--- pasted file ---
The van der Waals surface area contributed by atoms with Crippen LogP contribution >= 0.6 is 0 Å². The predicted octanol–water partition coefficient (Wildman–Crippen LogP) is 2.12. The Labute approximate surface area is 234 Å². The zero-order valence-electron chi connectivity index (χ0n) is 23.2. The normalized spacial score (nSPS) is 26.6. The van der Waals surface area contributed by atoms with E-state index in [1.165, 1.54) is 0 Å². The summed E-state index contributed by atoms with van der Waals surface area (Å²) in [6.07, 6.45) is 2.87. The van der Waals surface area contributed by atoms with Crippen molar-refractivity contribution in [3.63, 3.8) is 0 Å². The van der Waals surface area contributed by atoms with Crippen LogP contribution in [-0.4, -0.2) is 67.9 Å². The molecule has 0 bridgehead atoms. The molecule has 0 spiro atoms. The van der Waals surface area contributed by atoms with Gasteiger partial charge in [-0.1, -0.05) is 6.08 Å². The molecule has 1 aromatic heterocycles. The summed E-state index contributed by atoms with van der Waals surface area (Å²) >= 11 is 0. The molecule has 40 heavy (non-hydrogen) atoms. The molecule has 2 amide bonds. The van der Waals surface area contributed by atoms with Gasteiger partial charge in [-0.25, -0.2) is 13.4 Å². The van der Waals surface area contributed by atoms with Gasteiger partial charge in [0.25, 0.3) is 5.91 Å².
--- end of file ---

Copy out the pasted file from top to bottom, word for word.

The van der Waals surface area contributed by atoms with Crippen LogP contribution >= 0.6 is 0 Å². The predicted octanol–water partition coefficient (Wildman–Crippen LogP) is 2.12. The Labute approximate surface area is 234 Å². The zero-order valence-electron chi connectivity index (χ0n) is 23.2. The normalized spacial score (nSPS) is 26.6. The van der Waals surface area contributed by atoms with E-state index in [1.165, 1.54) is 0 Å². The summed E-state index contributed by atoms with van der Waals surface area (Å²) in [6.07, 6.45) is 2.87. The van der Waals surface area contributed by atoms with Crippen molar-refractivity contribution in [3.63, 3.8) is 0 Å². The van der Waals surface area contributed by atoms with Crippen LogP contribution in [-0.4, -0.2) is 67.9 Å². The molecule has 0 bridgehead atoms. The molecule has 0 spiro atoms. The van der Waals surface area contributed by atoms with Gasteiger partial charge in [-0.1, -0.05) is 6.08 Å². The molecule has 1 aromatic heterocycles. The summed E-state index contributed by atoms with van der Waals surface area (Å²) >= 11 is 0. The molecule has 40 heavy (non-hydrogen) atoms. The molecule has 2 amide bonds. The van der Waals surface area contributed by atoms with Gasteiger partial charge in [-0.25, -0.2) is 13.4 Å². The van der Waals surface area contributed by atoms with Gasteiger partial charge in [0.25, 0.3) is 5.91 Å².